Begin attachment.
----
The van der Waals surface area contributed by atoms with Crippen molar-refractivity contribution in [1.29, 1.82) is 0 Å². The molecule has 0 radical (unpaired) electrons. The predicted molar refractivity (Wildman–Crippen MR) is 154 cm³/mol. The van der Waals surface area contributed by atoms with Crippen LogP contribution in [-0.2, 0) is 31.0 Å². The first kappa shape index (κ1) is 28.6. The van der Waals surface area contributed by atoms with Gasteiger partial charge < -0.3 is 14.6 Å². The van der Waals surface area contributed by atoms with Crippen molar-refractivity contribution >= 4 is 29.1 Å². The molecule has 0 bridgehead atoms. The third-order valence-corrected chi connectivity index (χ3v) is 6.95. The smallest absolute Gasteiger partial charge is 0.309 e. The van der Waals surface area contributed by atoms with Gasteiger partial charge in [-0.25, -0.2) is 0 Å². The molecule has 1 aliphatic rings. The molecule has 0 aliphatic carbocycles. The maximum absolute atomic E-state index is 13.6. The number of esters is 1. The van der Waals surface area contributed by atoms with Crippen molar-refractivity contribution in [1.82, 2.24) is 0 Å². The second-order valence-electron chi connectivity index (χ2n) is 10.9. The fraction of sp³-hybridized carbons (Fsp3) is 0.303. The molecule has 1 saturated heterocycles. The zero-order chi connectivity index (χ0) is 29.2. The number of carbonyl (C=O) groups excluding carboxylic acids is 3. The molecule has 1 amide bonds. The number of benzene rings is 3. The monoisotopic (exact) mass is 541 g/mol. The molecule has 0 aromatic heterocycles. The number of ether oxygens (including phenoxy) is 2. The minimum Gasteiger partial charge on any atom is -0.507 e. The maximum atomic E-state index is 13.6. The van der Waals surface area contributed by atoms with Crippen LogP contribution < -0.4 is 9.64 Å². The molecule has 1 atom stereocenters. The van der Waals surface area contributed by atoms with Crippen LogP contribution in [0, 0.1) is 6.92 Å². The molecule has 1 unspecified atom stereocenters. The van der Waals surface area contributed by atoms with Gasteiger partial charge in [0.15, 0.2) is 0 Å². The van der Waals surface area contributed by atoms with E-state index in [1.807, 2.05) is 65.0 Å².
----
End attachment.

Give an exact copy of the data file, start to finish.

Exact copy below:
The van der Waals surface area contributed by atoms with Crippen molar-refractivity contribution in [1.29, 1.82) is 0 Å². The molecule has 0 radical (unpaired) electrons. The predicted molar refractivity (Wildman–Crippen MR) is 154 cm³/mol. The van der Waals surface area contributed by atoms with Crippen LogP contribution in [-0.2, 0) is 31.0 Å². The first kappa shape index (κ1) is 28.6. The van der Waals surface area contributed by atoms with Gasteiger partial charge < -0.3 is 14.6 Å². The van der Waals surface area contributed by atoms with Crippen molar-refractivity contribution >= 4 is 29.1 Å². The molecule has 0 bridgehead atoms. The third-order valence-corrected chi connectivity index (χ3v) is 6.95. The smallest absolute Gasteiger partial charge is 0.309 e. The van der Waals surface area contributed by atoms with Gasteiger partial charge in [-0.25, -0.2) is 0 Å². The molecule has 1 aliphatic rings. The molecule has 0 aliphatic carbocycles. The maximum absolute atomic E-state index is 13.6. The number of esters is 1. The van der Waals surface area contributed by atoms with Crippen molar-refractivity contribution in [1.82, 2.24) is 0 Å². The second-order valence-electron chi connectivity index (χ2n) is 10.9. The fraction of sp³-hybridized carbons (Fsp3) is 0.303. The molecule has 1 saturated heterocycles. The zero-order chi connectivity index (χ0) is 29.2. The number of carbonyl (C=O) groups excluding carboxylic acids is 3. The molecule has 1 amide bonds. The number of benzene rings is 3. The monoisotopic (exact) mass is 541 g/mol. The molecule has 0 aromatic heterocycles. The number of ether oxygens (including phenoxy) is 2. The minimum Gasteiger partial charge on any atom is -0.507 e. The maximum atomic E-state index is 13.6. The van der Waals surface area contributed by atoms with Crippen LogP contribution < -0.4 is 9.64 Å². The molecule has 1 atom stereocenters. The van der Waals surface area contributed by atoms with Crippen LogP contribution in [0, 0.1) is 6.92 Å². The molecule has 1 unspecified atom stereocenters. The van der Waals surface area contributed by atoms with Gasteiger partial charge in [0.15, 0.2) is 0 Å². The van der Waals surface area contributed by atoms with E-state index in [1.807, 2.05) is 65.0 Å².